Last week I had the opportunity to spend a week of vacation in Isralùel with my family.
Basically it was planned as pligrimage in the Holy land, but what I got is something more. I was travelling with a couple of Italian, and two local friends.
Although they are Israelian (= Born in Israel, with Israeli passport) they are not jewish. They are Israeli Arabs (they speak Syrian-Arab language and Jewish), but not Muslims. In fact they are Cristian Maronites (a kind of “branch” of the Catholic Curch).
Because they are not Jewish, we had the opportunity to visit not also Israel territory, but also some of the occupied Hamas-ruled territories behind the wall (in fact cities like Bethania, Jericho and Bethlem are in the palestinian territory). Situation in the country is very though. Althought all was quiet, you “feel” you are in a war situation.
I made about 800 pics, but I decided to post here only those that can probably attract your interest.
First of all a piece of great military history: the sword of Godfrey of Buillon, conqueror of Jerusalem with the first crusade (1099) and defender of the Holy Sepulcre. Not many people know that this sword is still conserved in the sacresty of the Church of The Holy Sepulcre (but i did knew, and got the pic for you! )
One of the ancient doors of Jerusalem (Sion Door, facing Mount Sion). The holes on the wall are the hits of the Israeli Army attack to jerusalem during the six days war (June 1967). Look on the right: you can see the TV cam control. There are really many in Jerusalem.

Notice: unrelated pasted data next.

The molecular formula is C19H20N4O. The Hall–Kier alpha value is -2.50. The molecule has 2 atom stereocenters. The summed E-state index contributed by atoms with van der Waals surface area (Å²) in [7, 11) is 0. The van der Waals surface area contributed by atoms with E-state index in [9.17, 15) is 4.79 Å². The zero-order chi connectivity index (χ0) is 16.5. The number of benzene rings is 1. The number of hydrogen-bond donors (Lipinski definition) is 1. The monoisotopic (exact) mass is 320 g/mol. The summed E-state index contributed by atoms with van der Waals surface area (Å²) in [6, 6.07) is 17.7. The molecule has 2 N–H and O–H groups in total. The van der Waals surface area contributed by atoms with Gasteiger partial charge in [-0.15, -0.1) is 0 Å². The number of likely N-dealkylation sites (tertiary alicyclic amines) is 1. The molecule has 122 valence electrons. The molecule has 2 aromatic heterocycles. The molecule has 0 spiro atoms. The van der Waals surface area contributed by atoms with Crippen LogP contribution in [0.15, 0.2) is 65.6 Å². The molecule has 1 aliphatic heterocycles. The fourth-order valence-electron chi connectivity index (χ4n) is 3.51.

I was looking at this picture, thinking how much better it is to suspend a giant no-smoking sign from the sky instead of the UK method of putting no-smoking signs on every door, window, wall and flat surface in sight, before I realised it’s actually on the windscreen…
Cheers for the pics, it looks like you’ve had an interesting trip!
Great photo’s Bear, Sometime In my life I would like to make a trip to the Holy Land:) I found the Sword very impressive I have a great interest in the history of Jerusalem and one of my favorite movies is “Kingdom of Heaven” about the Muslim takeover of Jerusalem under Saladin and impressed in Saladin’s compassion letting the Christian army retreat to there lands under their protection.
Thanks for the pictures Bear, they really made the difference compared to Sweden clear to me.
All of Israel is around 20 000 sq km, the county I live in, Västerbottens län, with 260 000 people, is a bit over 55 000 sq km (second largest in Sweden). Not to mention the difference in climate, and neighbours…
I have a bit of an interest in the early history of the catholic military orders, so the photo of Godfrey of Bouillon’s sword, spur’s and his crucifix ( later used as the symbol of the kingdom of Jerusalem) are particularly interesting. As is the photo of the Zion Gate of Jerusalem.
Unfortunately the movie “Kingdom of Heaven” it is not very accurate from the historical point of view. On the other hand Ridley Scott told he wanted to make an epic movie (as for The Gladiator) not an historical one. If you are interested in this issue, I can advice for a a good book that is woth the reading:
The silver crucifix is called “Kosmatos”, and was made in year 400 A.C.
It is composed by a big cross and four little ones.
The meaning is “Christ on all over the world”. The big cross is the Catholic Church, and the four small ar the cardinal points (N, S, E, W)
The cross was the symbol of the defenders of the Holy Sepulcre (Knights of the Holy Sepulcre, not to be confused with Templares). When the Crusaders left the Holy land after the fall of San Giovanni d’Acri (Haifa), they retreated to Cyprus and then to Rhodes, and became lately Chevaliers de Rhodes.
Now the cross is called the Cross of Pilgrims in the Holy land. You can see it really everywhere in the holy places. I got one the first time I went in Israel 8 years ago, and I still wear it on a small chain at my neck. I also wear one on my motorbike jacket It is a good souvenir of my trips to the Holy Land. Moreover it is also a way to me to remember we do not have to loose our tradition and European culture